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Monoterpenes are a class of terpenes that consist of two isoprene units and have the molecular formula C10H16. Monoterpenes may be linear (acyclic) or contain rings. Biochemical modifications such as oxidation or rearrangement produce the related monoterpenoids.
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Biosynthetically, isopentenyl pyrophosphate and dimethylallyl pyrophosphate are combined to form geranyl pyrophosphate.
Elimination of the pyrophosphate group leads to the formation of acyclic monoterpenes such as ocimene and the myrcenes. Hydrolysis of the phosphate groups leads to the prototypical acyclic monoterpenoid geraniol. Additional rearrangements and oxidations provide compounds such as citral, citronellal, citronellol, linalool, and many others. Many monoterpenes found in marine organisms are halogenated, such as halomon.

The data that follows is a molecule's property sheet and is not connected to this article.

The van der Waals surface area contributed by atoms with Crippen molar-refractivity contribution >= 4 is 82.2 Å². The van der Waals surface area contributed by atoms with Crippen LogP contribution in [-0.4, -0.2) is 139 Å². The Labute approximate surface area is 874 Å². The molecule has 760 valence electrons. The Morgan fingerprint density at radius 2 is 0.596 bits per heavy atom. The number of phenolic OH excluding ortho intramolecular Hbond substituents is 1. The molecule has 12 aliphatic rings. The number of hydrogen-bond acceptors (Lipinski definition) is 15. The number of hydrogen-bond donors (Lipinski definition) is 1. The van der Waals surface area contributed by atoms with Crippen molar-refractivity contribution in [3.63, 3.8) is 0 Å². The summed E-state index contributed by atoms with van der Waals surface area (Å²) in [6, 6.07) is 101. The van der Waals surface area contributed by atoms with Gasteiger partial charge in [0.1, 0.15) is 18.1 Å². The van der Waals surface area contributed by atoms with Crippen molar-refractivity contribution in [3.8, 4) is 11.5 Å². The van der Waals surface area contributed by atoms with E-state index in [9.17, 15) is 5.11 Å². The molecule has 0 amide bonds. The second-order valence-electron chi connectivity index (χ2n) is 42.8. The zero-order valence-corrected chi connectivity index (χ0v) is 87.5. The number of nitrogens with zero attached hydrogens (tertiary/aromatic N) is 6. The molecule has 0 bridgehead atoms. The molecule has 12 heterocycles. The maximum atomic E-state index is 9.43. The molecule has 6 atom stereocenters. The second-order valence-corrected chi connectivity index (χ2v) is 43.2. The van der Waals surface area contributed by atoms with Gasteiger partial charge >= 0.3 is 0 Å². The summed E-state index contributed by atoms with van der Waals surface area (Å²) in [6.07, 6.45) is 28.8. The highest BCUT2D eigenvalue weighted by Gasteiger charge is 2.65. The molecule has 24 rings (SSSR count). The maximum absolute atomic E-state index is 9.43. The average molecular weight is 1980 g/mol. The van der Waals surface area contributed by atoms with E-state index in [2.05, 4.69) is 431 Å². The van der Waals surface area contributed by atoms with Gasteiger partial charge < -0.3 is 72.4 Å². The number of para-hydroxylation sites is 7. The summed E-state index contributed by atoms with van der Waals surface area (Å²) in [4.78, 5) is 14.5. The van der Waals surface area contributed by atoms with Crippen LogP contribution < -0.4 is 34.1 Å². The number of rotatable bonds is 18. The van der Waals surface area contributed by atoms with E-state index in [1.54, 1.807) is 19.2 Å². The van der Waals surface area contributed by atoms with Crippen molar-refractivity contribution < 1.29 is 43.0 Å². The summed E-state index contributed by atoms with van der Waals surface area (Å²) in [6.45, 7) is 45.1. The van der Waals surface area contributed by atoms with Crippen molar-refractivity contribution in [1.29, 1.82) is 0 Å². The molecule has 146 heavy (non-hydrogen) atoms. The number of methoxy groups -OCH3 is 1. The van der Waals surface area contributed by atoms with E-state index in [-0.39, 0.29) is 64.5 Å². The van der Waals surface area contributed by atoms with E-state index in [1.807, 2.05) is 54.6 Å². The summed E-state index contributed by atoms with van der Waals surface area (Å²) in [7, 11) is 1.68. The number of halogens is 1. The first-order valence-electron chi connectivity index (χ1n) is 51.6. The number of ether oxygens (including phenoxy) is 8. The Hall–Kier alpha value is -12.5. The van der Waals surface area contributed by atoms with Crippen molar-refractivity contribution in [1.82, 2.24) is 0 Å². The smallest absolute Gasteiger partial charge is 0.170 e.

In addition to linear attachments, the isoprene units can make connections to form rings. The most common ring size in monoterpenes is a six-membered ring. A classic example is the cyclization of geranyl pyrophosphate to form limonene.
The terpinenes, phellandrenes, and terpinolene are formed similarly. Hydroxylation of any of these compounds followed by dehydration can lead to the aromatic p-cymene. Important terpenoids derived from monocyclic terpenes are menthol, thymol, carvacrol and many others.
Geranyl pyrophosphate can also undergo two sequential cyclization reactions to form bicyclic monoterpenes, such as pinene which is the primary constituent of pine resin.
Other bicyclic monoterpenes include carene, sabinene, camphene, and thujene. Camphor, borneol and eucalyptol are examples of bicyclic monoterpenoids containing ketone, alcohol, and ether functional groups, respectively.
|This article is licensed under the GNU Free Documentation License. It uses material from the Wikipedia article "Monoterpene". A list of authors is available in Wikipedia.|